- Don't put the little performer on the spot. The grandparents are visiting, and you can't wait to have five-year-old Johnny play the piano for them. Don't spring this request on Johnny without warning. The young showman may run from your request, leave you apologizing, and leave grandmother wondering why he's so shy. Instead, privately ask your child's permission first: "You play so well and grandmother loves to hear you play, would you please play a little piece for her?" This respects a child's comfort level at showing a skill in public. Some children are born performers—give them an audience and they're on stage. Others guard their skills cautiously and must gradually become comfortable as skills develop. First, they are comfortable playing the piano for themselves. Next, they play for parents (because they will still applaud even if the child makes mistakes). It takes a much bigger leap of faith to play Mozart for company.
- Know and Accept the Whole Child. Being sensitive to the child's interests and feelings will allow you to build a relationship with the child and show that you respect the child. This can make the child more confident and less inhibited.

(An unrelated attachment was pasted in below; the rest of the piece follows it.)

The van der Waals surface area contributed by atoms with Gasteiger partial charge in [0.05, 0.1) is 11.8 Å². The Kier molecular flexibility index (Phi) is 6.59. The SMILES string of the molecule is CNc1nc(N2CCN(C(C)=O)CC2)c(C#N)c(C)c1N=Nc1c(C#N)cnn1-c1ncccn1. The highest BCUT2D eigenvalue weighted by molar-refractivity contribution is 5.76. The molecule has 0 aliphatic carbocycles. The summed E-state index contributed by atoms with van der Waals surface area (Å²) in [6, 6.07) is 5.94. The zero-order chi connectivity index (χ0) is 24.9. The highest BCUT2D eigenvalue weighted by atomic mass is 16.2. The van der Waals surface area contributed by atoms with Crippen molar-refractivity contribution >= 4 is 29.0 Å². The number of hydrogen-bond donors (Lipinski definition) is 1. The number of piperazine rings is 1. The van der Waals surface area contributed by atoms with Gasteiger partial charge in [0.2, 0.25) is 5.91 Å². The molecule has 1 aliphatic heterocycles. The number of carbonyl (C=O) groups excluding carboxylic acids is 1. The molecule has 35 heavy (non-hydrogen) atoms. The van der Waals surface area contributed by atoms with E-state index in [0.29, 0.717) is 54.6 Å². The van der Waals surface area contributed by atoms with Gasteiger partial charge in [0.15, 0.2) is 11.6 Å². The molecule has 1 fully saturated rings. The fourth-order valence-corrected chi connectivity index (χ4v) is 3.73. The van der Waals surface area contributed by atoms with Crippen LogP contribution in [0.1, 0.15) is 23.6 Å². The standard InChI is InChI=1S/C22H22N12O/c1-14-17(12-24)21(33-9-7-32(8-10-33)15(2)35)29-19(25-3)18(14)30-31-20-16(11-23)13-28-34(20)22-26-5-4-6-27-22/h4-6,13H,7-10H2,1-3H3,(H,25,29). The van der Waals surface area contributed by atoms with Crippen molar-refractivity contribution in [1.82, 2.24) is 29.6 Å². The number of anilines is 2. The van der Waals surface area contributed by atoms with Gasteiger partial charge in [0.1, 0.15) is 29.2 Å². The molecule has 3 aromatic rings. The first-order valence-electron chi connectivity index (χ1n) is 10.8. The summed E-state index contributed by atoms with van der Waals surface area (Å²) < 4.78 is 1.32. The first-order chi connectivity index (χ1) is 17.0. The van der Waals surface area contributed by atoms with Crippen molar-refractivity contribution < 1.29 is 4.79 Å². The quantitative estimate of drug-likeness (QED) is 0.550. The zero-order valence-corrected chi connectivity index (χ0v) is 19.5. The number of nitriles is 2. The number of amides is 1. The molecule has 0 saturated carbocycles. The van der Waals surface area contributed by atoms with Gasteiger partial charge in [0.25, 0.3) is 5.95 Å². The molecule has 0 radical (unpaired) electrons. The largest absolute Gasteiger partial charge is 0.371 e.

- Build Self-Esteem. Shy children may have negative self-images and feel that they will not be accepted. Reinforce shy children for demonstrating skills and encourage their autonomy. Praise them often. "Children who feel good about themselves are not likely to be shy".
- Develop Social Skills. Reinforce shy children for social behavior, even if it is only parallel play. One psychologist recommends teaching children "social skill words" ("Can I play, too?") and role playing social entry techniques. Also, opportunities for play with young children in one-on-one situations may allow shy children to become more assertive. Play with new groups of peers permits shy children to make a fresh start and achieve a higher peer status.